Typical Structure of a REIT

By Tam Ging Wien

Most REITs operate on a simple business model, i.e. they acquire real estate and lease out the space, hence generating recurring rental or income on its real estate. The income generated is then distributed back to shareholders (or unitholders) in the form of dividends.

REITs utilise a trust structure to safeguard investor's interests.

Trusts are legal agreements established and governed by a Trust Deed where the ownership of one’s assets is transferred to an entrusted group (Trustees) to manage the assets and act in the best interest of 3rd party Beneficiaries (Shareholders or Unitholders) and in accordance to the provisions of the Trust Deed.

Additionally, REITs further segregates the duties of the Trustee and Manager.

As a result of this trust structure, the legal and beneficial ownership of assets are separated. The Trustee is the legal owner of the real estate assets while these assets are professionally managed by the Manager. Both the Trustee and Manager have the fiduciary duty to always put the interests of the Beneficiaries above their own.

REITs achieve separation of powers and duties by segregating the roles of ownership and management of the REIT assets between the Trustee and REIT Manager.


The Trustee is responsible for the ownership and safe custody of the REIT’s assets. They act on behalf of unitholders to ensure the REIT Manager complies with applicable laws and performs its requisite duties as laid out in the Trust Deed.


The REIT Manager, on the other hand, is appointed to manage the REIT in the best interests of the unitholders, which includes setting strategic direction, managing assets and liabilities, as well as providing recommendations to the Trustee on the acquisition, divestment or enhancement of assets in accordance with the REIT’s stated investment mandate.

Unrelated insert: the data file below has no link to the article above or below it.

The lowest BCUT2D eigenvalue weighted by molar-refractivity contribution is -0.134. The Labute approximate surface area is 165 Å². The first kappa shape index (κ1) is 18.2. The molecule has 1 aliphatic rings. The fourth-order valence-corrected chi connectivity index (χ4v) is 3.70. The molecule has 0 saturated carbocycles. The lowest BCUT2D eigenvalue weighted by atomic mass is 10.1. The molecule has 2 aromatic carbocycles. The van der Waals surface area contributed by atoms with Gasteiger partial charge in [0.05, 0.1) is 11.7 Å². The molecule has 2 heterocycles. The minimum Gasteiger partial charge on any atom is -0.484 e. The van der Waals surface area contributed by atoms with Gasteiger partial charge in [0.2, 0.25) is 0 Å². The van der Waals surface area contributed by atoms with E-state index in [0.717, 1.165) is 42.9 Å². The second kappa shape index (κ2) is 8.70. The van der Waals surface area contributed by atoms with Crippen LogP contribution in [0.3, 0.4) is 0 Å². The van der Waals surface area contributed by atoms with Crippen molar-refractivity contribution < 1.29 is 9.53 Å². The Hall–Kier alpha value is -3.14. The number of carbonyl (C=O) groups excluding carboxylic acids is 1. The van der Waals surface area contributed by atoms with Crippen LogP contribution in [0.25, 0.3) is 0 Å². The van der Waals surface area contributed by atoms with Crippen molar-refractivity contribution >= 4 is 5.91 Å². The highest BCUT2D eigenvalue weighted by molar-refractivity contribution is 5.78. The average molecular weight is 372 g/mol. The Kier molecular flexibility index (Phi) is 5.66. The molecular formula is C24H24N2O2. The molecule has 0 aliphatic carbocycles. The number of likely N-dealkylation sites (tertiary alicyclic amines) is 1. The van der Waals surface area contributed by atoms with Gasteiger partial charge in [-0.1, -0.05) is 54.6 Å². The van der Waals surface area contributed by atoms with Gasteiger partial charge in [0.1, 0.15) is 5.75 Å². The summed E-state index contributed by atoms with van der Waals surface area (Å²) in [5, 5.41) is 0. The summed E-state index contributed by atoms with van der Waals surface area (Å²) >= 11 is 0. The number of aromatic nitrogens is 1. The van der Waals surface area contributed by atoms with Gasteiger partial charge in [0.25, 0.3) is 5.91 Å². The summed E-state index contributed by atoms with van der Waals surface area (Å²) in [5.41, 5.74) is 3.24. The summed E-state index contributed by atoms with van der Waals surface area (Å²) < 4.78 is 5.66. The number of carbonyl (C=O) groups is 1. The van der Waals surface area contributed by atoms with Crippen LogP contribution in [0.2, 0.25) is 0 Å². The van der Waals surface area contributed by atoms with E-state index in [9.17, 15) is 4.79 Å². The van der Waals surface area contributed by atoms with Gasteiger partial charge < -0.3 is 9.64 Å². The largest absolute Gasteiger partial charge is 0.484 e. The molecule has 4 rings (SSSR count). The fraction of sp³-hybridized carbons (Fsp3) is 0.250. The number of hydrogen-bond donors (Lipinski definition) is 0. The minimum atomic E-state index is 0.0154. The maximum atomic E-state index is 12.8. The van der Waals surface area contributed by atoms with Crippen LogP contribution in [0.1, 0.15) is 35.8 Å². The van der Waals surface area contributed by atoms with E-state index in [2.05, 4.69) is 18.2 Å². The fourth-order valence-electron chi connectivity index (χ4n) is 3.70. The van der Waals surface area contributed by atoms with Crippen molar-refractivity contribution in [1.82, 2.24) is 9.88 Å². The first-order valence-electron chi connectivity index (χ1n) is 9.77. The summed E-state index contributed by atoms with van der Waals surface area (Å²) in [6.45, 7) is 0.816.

In short, the REIT Manager acts as an investment portfolio manager, and is usually paid a base fee for its service, as well as bonus fees should its performance exceed expectations.

The REIT Manager in turn has the authority to appoint Property Managers for each property managed by the REIT, whose role is to manage the day to day operations and maintenance of the property. The Property Manager is paid a fee for its services.


Most REITs have sponsors (typically but not necessarily property developers) which provide backing to the REIT by injecting their own properties into the REIT during listing. These sponsors continue to support the growth of the REIT by providing the REIT rights to acquire the sponsor’s future pipeline of properties. These sponsors may sometimes themselves be a major unitholder of the REIT they sponsor.


Properties that are tenanted out provide a steady stream of income to the REIT. Income from the properties are first used to pay the expenses of operating the REIT, such as interest payments, manager and trustee fees, whilst the remaining balance can be kept in reserve and/or distributed to unitholders. As per tax transparency laws in most jurisdictions, a REIT must pay out at least 90% of their taxable income.

Get Started

Ready to boost your investments with REITs?

REIT Portfolio Size
Schedule Demo
No credit card required · Get started in a minute